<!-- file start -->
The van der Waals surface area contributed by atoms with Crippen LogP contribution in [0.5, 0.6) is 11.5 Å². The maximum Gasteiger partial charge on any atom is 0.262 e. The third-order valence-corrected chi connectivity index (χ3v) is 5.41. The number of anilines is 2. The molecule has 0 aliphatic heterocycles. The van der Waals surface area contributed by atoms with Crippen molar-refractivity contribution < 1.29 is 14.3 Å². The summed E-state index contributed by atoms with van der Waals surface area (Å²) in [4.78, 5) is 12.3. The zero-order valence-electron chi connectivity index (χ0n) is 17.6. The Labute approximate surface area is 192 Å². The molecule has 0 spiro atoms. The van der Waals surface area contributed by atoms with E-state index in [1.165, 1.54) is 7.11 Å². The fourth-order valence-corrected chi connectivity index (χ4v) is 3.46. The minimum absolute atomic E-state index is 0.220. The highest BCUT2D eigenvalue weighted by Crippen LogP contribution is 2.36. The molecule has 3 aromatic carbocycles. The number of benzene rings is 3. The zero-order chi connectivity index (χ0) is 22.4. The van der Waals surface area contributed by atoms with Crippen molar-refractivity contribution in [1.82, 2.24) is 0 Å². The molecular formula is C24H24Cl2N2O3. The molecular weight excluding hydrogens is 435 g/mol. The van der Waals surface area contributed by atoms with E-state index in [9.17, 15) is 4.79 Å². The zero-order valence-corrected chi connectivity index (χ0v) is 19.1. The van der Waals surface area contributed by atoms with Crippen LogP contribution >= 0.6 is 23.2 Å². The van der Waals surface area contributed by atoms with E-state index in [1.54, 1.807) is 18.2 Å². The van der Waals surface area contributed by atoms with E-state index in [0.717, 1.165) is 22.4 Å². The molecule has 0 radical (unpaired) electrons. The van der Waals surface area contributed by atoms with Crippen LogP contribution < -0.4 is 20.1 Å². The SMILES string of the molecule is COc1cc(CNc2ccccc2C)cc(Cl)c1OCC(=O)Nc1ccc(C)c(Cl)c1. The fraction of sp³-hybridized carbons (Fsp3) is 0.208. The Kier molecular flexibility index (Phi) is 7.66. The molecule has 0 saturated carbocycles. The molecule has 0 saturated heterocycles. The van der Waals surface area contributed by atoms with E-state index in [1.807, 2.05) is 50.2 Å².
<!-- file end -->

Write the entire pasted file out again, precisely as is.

The van der Waals surface area contributed by atoms with Crippen LogP contribution in [0.5, 0.6) is 11.5 Å². The maximum Gasteiger partial charge on any atom is 0.262 e. The third-order valence-corrected chi connectivity index (χ3v) is 5.41. The number of anilines is 2. The molecule has 0 aliphatic heterocycles. The van der Waals surface area contributed by atoms with Crippen molar-refractivity contribution < 1.29 is 14.3 Å². The summed E-state index contributed by atoms with van der Waals surface area (Å²) in [4.78, 5) is 12.3. The zero-order valence-electron chi connectivity index (χ0n) is 17.6. The Labute approximate surface area is 192 Å². The molecule has 0 spiro atoms. The van der Waals surface area contributed by atoms with E-state index in [1.165, 1.54) is 7.11 Å². The fourth-order valence-corrected chi connectivity index (χ4v) is 3.46. The minimum absolute atomic E-state index is 0.220. The highest BCUT2D eigenvalue weighted by Crippen LogP contribution is 2.36. The molecule has 3 aromatic carbocycles. The number of benzene rings is 3. The zero-order chi connectivity index (χ0) is 22.4. The van der Waals surface area contributed by atoms with Crippen molar-refractivity contribution in [1.82, 2.24) is 0 Å². The molecular formula is C24H24Cl2N2O3. The molecular weight excluding hydrogens is 435 g/mol. The van der Waals surface area contributed by atoms with E-state index in [9.17, 15) is 4.79 Å². The zero-order valence-corrected chi connectivity index (χ0v) is 19.1. The van der Waals surface area contributed by atoms with Crippen LogP contribution >= 0.6 is 23.2 Å². The van der Waals surface area contributed by atoms with E-state index in [1.54, 1.807) is 18.2 Å². The van der Waals surface area contributed by atoms with E-state index in [0.717, 1.165) is 22.4 Å². The molecule has 0 radical (unpaired) electrons. The van der Waals surface area contributed by atoms with Crippen LogP contribution < -0.4 is 20.1 Å². The SMILES string of the molecule is COc1cc(CNc2ccccc2C)cc(Cl)c1OCC(=O)Nc1ccc(C)c(Cl)c1. The fraction of sp³-hybridized carbons (Fsp3) is 0.208. The Kier molecular flexibility index (Phi) is 7.66. The molecule has 0 saturated carbocycles. The molecule has 0 saturated heterocycles. The van der Waals surface area contributed by atoms with E-state index in [1.807, 2.05) is 50.2 Å².